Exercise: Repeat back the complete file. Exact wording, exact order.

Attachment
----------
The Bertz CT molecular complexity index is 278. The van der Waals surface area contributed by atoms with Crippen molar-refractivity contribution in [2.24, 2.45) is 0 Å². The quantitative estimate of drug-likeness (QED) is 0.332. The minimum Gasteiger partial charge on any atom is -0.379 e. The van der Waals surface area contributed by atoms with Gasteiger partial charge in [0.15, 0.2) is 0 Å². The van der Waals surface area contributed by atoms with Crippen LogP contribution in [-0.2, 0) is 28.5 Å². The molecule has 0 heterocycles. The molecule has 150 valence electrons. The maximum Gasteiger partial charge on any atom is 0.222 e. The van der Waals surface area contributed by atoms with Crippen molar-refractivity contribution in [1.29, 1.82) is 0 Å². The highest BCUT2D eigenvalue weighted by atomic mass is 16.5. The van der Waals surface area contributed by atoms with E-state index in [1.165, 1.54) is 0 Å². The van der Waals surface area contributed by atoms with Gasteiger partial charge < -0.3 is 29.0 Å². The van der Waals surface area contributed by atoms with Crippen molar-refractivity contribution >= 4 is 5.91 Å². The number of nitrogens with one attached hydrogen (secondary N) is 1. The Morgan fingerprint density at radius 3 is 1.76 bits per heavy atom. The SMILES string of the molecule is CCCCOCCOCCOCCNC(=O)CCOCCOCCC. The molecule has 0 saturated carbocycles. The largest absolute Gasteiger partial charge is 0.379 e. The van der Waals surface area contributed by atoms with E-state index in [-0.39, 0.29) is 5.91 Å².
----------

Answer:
The Bertz CT molecular complexity index is 278. The van der Waals surface area contributed by atoms with Crippen molar-refractivity contribution in [2.24, 2.45) is 0 Å². The quantitative estimate of drug-likeness (QED) is 0.332. The minimum Gasteiger partial charge on any atom is -0.379 e. The van der Waals surface area contributed by atoms with Gasteiger partial charge in [0.15, 0.2) is 0 Å². The van der Waals surface area contributed by atoms with Crippen LogP contribution in [-0.2, 0) is 28.5 Å². The molecule has 0 heterocycles. The molecule has 150 valence electrons. The maximum Gasteiger partial charge on any atom is 0.222 e. The van der Waals surface area contributed by atoms with Crippen molar-refractivity contribution in [1.29, 1.82) is 0 Å². The highest BCUT2D eigenvalue weighted by atomic mass is 16.5. The van der Waals surface area contributed by atoms with E-state index in [1.165, 1.54) is 0 Å². The van der Waals surface area contributed by atoms with Gasteiger partial charge < -0.3 is 29.0 Å². The van der Waals surface area contributed by atoms with Crippen molar-refractivity contribution >= 4 is 5.91 Å². The number of nitrogens with one attached hydrogen (secondary N) is 1. The Morgan fingerprint density at radius 3 is 1.76 bits per heavy atom. The SMILES string of the molecule is CCCCOCCOCCOCCNC(=O)CCOCCOCCC. The molecule has 0 saturated carbocycles. The largest absolute Gasteiger partial charge is 0.379 e. The van der Waals surface area contributed by atoms with E-state index in [-0.39, 0.29) is 5.91 Å².